Another method to linearize the transfer characteristic of MOS transconductor is using source degeneration to replace the degeneration resistor with two MOS transistors operating in triode region. The circuit is shown in Figure 5. Notice that the gates of transistor M3 and M4 connect to the differential input voltage rather than to a bias voltage. To see that M3 and M4 are generally in triode region, we look at the case of the equal input signals (Vin1=Vin2 ), resulting in
Therefore, the drain-source voltages of M3 and M4 are zero. However, VDS of M3 and M4 equal those of M1 and M2. Owing to (7), M3 and M4 are indeed in triode region. Assuming M3, M4 are operating in triode region, the small-signal drain-source resistance of M3, M4 is given by
It must be noted that in this circuit the effect of varying VDS of M1 and M2 can not be ignored since the drain currents are not fixed to a constant value. The small-signal source resistance of M1, M2 is given by
Using small-signal T model, the small-signal output current, io1 , is equal to
Assuming M1 is in saturation region, the drain current of M1 is given by
Using (20) substitutes for (19), that leads to
The transconductance Gm is
Linearity can be enhanced (assuming rds3>> rs1 ) compared to that of a simple differential pair because transistors operated in triode region exhibits higher linearity than the source resistances of transistors operated in saturation region. When the input signal is increased, the small-signal resistance in one of two triode transistors in parallel, M3 or M4, is reduced. Meanwhile, the reduced resistance results in the lower linearity and the larger transconductance. As discussed in [Krummenacher & Joeh, 1988], if the proper size ratio of β1 /β3 is chosen, the balance between higher linearity and stable transconductance can be achieved. How to choose the optimum size ratio of β1 /β3 for the best linearity performance becomes slightly dependent on the quiescent overdrive voltage, VGS−VT. The size ratio of β1 /β3 =6.7 is used to achieve the best linearity performance.
According to (22), the transconductance can be tuned by changing ISS and size ratio of β1 /β3 . Nevertheless, the nonlinearity error is up to 1% for Iout /ISS < 80%. It is required to have a better linearity so as to achieve a THD of -60 dB or less in some filtering applications [Kuo & Leuciuc, 2001].
2.4. Transconductor using adaptive biasing
The transconductor using adaptive biasing is shown in Figure 6. All transistors are assumed to be operated in saturation region, neglecting channel lengh modulation effect. First, transistor M3 is absent, and output current as a function of two input voltages Vin1 and Vin2 is obtained as
where ISS is a tail current and equals IB .
An adaptive biasing technique is using a tail current containing an input dependent quadratic component to cancel the nonlinear term in (23). Consequently, the circuit in Figure 6 changes the tail current by adding transistor M3. The tail current will be changed by
where IB is tail current of differential pair and IC is the compensating tail current that cancel nonlinear term.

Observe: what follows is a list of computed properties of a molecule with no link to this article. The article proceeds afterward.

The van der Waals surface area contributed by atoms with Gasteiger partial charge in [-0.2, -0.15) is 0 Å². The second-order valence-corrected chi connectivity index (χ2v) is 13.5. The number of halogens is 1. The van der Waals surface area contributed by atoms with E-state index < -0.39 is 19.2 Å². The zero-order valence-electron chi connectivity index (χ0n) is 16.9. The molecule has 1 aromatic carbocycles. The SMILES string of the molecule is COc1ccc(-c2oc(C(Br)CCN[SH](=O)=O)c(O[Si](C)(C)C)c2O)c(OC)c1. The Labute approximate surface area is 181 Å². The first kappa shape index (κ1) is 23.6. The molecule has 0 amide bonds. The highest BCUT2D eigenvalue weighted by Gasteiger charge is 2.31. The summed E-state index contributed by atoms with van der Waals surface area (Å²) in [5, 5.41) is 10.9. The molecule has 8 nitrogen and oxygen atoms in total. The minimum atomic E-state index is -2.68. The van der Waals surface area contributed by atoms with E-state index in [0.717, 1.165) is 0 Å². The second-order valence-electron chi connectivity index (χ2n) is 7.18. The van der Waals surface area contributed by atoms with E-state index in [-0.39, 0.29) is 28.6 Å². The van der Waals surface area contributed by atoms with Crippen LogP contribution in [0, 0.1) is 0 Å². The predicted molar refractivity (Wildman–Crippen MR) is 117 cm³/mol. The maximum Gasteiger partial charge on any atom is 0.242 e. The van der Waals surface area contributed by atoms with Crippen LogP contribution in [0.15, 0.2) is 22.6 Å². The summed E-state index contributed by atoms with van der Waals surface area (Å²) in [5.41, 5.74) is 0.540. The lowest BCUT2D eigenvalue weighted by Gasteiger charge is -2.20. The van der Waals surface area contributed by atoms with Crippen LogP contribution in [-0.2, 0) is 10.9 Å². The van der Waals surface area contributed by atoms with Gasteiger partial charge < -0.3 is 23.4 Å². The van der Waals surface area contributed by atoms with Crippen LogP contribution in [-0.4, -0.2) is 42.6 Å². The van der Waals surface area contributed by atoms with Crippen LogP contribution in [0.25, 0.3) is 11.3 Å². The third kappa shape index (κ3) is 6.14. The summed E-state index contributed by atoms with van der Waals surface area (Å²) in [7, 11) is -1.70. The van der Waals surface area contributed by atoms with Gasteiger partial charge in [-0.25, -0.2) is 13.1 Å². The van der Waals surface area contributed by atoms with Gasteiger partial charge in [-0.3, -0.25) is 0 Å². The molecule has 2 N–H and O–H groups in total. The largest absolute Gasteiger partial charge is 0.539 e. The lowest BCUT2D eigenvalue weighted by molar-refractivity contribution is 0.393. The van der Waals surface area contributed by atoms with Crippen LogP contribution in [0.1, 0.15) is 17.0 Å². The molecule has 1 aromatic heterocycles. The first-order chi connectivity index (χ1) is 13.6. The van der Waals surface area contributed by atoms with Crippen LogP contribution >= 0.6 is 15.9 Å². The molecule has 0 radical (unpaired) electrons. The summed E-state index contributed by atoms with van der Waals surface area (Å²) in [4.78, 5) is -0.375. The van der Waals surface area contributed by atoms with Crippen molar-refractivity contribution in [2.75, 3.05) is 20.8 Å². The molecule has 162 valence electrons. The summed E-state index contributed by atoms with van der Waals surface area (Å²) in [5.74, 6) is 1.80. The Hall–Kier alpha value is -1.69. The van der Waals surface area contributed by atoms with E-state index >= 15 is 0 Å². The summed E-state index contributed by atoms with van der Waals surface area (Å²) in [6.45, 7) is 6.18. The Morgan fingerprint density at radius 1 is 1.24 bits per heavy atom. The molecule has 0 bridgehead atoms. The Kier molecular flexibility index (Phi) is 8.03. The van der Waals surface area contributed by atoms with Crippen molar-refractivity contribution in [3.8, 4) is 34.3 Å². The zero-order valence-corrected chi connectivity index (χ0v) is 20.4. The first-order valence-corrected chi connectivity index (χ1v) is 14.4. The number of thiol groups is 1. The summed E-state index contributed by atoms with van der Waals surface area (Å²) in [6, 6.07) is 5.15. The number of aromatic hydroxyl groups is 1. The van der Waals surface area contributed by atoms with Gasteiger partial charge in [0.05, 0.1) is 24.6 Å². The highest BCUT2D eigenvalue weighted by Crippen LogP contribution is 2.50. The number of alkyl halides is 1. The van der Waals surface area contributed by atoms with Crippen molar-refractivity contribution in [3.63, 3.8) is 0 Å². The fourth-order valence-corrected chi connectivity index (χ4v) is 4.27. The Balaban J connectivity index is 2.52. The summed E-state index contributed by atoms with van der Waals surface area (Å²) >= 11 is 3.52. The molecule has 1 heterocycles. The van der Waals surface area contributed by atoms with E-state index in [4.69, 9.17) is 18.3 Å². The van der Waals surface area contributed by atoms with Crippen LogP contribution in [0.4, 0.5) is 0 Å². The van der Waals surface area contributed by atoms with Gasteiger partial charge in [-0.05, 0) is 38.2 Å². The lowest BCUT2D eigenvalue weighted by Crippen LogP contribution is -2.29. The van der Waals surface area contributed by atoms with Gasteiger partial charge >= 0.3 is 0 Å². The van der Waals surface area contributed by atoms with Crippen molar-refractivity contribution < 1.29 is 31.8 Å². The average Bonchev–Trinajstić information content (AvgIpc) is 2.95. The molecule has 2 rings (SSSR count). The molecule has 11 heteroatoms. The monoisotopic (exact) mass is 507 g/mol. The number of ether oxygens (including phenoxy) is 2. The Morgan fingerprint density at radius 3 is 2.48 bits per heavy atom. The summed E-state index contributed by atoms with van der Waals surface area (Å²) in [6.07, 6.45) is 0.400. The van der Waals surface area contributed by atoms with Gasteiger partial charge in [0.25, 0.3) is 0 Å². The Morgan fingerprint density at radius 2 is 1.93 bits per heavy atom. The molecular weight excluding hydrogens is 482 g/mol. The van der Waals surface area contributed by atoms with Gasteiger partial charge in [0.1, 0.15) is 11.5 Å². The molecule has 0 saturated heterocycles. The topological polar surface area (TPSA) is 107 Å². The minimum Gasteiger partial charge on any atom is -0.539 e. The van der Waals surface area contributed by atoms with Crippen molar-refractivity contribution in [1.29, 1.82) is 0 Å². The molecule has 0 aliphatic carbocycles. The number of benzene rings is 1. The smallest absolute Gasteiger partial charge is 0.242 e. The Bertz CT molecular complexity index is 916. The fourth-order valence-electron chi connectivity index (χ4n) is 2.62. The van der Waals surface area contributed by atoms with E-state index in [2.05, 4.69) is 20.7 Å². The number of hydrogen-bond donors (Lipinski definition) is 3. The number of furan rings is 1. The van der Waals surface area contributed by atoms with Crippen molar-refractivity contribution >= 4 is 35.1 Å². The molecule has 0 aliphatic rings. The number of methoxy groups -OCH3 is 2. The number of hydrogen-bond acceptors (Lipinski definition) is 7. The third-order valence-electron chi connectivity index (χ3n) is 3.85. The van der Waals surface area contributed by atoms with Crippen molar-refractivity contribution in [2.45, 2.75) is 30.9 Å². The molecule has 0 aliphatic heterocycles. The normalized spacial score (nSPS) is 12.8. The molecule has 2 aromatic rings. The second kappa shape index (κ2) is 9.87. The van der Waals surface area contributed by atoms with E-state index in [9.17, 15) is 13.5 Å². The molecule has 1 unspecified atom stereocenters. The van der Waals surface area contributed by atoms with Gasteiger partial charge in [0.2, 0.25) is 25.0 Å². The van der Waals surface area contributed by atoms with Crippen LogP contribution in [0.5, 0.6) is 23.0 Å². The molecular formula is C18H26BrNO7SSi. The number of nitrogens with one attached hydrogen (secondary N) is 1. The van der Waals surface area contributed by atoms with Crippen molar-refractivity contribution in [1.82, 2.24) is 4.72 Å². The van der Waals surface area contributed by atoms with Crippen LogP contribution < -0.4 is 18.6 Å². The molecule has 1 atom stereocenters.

Therefore, the transfer characteristic is changed by
3. New transconductor
The conventional structure which uses the constant drain source-voltage such as RGC with NMOS or PMOS can not operate at 1.8V or below. The main reason is that auxiliary amplifier under the low supply voltage can’t provide enough gain to keep the constant drain-source voltage. Therefore, we propose a triode transconductor which uses new structure to replace the auxiliary amplifier. Figure 7 shows the proposed triode transconductor structure.
MOS M5, M7, M9 and M11 are made up a two-stage amplifier to replace the auxiliary amplifier. The two-stage amplifier is implemented using M9 with the active loads M11 formed the first stage and M5 with the active load M7 formed the second stage. The first and second stages exhibit gains equal to
Therefore, the overall gain is
The proposed transconductor is shown in Figure 8.
Considering that the large gain is achieved and is able to keep transistors M1 and M2 in triode region, the drain current of M1 and M2 is given by
The transfer characteristic is given by
where β1 = β2 , VT1 =VT2 , and VDS1 = VDS2 . Assuming that current I9 flows from M11 through M9 and MOS M9 is in saturation region, VDS1 can be found in (33)
According to (32)
The transconductance Gm is
From (35), the transconductance can be tuned by control voltage VC To keep M1 and M2 in triode region, the relation (36) needs to be satisfied.
Using (33) to substitute (36)
The proposed transconductor is suitable for low supply voltage and we choose 1.8V to achieve a wide linear range. Moreover, M9 is needed to obtain a negative feedback to keep the drain-source voltage of M1, VDS1, constant. This new structure can provide enough gain to keep VDS1 constant at 1.8V supply voltage. It has a low control voltage VC between 0.69V~0.72V and the large transconductance tuning range depending on applications. Besides, it has a simple structure so as to save area.
4. Simulation results
The circuits in Figure 8 have been designed by using TSMC CMOS 0.18μm process with a single 1.8V supply voltage and simulated by Hspice. Figure 9. shows the curve of input voltage transferring to the output current at VC = 0.7V. The slope of the curve is linear when the input voltage varies from −1V to 1V. The slope in Figure 9. is equal to the transconductance in Figure 10. In order to verify the performance of the proposed transconductor, we define transconductance error (Equation 39) as the linearity of the transconductance’s output current. The transconductance error is less than 1% among ±0.9V input voltage, so the input linear range is up to 1.8V.